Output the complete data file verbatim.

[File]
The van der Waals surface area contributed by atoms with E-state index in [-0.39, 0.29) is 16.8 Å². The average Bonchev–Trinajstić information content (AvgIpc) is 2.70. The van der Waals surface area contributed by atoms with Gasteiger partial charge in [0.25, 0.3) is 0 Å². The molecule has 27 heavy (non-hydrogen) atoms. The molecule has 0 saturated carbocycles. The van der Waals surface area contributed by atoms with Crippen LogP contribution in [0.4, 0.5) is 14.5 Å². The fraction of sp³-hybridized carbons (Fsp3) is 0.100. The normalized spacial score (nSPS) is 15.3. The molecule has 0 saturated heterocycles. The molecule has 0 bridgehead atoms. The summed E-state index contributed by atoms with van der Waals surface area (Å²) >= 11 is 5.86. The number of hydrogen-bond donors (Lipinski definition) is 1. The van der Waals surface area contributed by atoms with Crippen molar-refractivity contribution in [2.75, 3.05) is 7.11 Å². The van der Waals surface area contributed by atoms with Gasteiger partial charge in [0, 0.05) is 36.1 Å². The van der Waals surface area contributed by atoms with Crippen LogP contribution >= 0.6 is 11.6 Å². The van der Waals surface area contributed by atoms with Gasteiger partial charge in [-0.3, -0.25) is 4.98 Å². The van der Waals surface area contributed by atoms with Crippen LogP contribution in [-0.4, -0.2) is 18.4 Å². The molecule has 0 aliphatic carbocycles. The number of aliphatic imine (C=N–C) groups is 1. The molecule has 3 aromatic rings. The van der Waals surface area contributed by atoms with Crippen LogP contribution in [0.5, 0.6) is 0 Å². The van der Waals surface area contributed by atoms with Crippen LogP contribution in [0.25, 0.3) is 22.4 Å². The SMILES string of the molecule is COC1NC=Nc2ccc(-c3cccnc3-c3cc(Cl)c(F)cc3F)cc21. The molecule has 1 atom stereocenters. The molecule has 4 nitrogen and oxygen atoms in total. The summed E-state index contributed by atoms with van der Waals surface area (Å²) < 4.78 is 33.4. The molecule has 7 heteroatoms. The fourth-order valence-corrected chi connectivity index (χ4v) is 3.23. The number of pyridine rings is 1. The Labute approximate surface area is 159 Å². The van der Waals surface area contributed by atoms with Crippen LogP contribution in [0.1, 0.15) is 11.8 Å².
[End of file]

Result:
The van der Waals surface area contributed by atoms with E-state index in [-0.39, 0.29) is 16.8 Å². The average Bonchev–Trinajstić information content (AvgIpc) is 2.70. The van der Waals surface area contributed by atoms with Gasteiger partial charge in [0.25, 0.3) is 0 Å². The molecule has 27 heavy (non-hydrogen) atoms. The molecule has 0 saturated carbocycles. The van der Waals surface area contributed by atoms with Crippen LogP contribution in [0.4, 0.5) is 14.5 Å². The fraction of sp³-hybridized carbons (Fsp3) is 0.100. The normalized spacial score (nSPS) is 15.3. The molecule has 0 saturated heterocycles. The molecule has 0 bridgehead atoms. The summed E-state index contributed by atoms with van der Waals surface area (Å²) >= 11 is 5.86. The number of hydrogen-bond donors (Lipinski definition) is 1. The van der Waals surface area contributed by atoms with Crippen molar-refractivity contribution in [2.75, 3.05) is 7.11 Å². The van der Waals surface area contributed by atoms with Gasteiger partial charge in [0, 0.05) is 36.1 Å². The van der Waals surface area contributed by atoms with Crippen LogP contribution >= 0.6 is 11.6 Å². The van der Waals surface area contributed by atoms with Gasteiger partial charge in [-0.3, -0.25) is 4.98 Å². The van der Waals surface area contributed by atoms with Crippen LogP contribution in [-0.4, -0.2) is 18.4 Å². The molecule has 0 aliphatic carbocycles. The number of aliphatic imine (C=N–C) groups is 1. The molecule has 3 aromatic rings. The van der Waals surface area contributed by atoms with Crippen LogP contribution in [0.5, 0.6) is 0 Å². The van der Waals surface area contributed by atoms with Crippen LogP contribution in [0.25, 0.3) is 22.4 Å². The SMILES string of the molecule is COC1NC=Nc2ccc(-c3cccnc3-c3cc(Cl)c(F)cc3F)cc21. The molecule has 1 atom stereocenters. The molecule has 4 nitrogen and oxygen atoms in total. The summed E-state index contributed by atoms with van der Waals surface area (Å²) < 4.78 is 33.4. The molecule has 7 heteroatoms. The fourth-order valence-corrected chi connectivity index (χ4v) is 3.23. The number of pyridine rings is 1. The Labute approximate surface area is 159 Å². The van der Waals surface area contributed by atoms with Crippen LogP contribution in [0.1, 0.15) is 11.8 Å².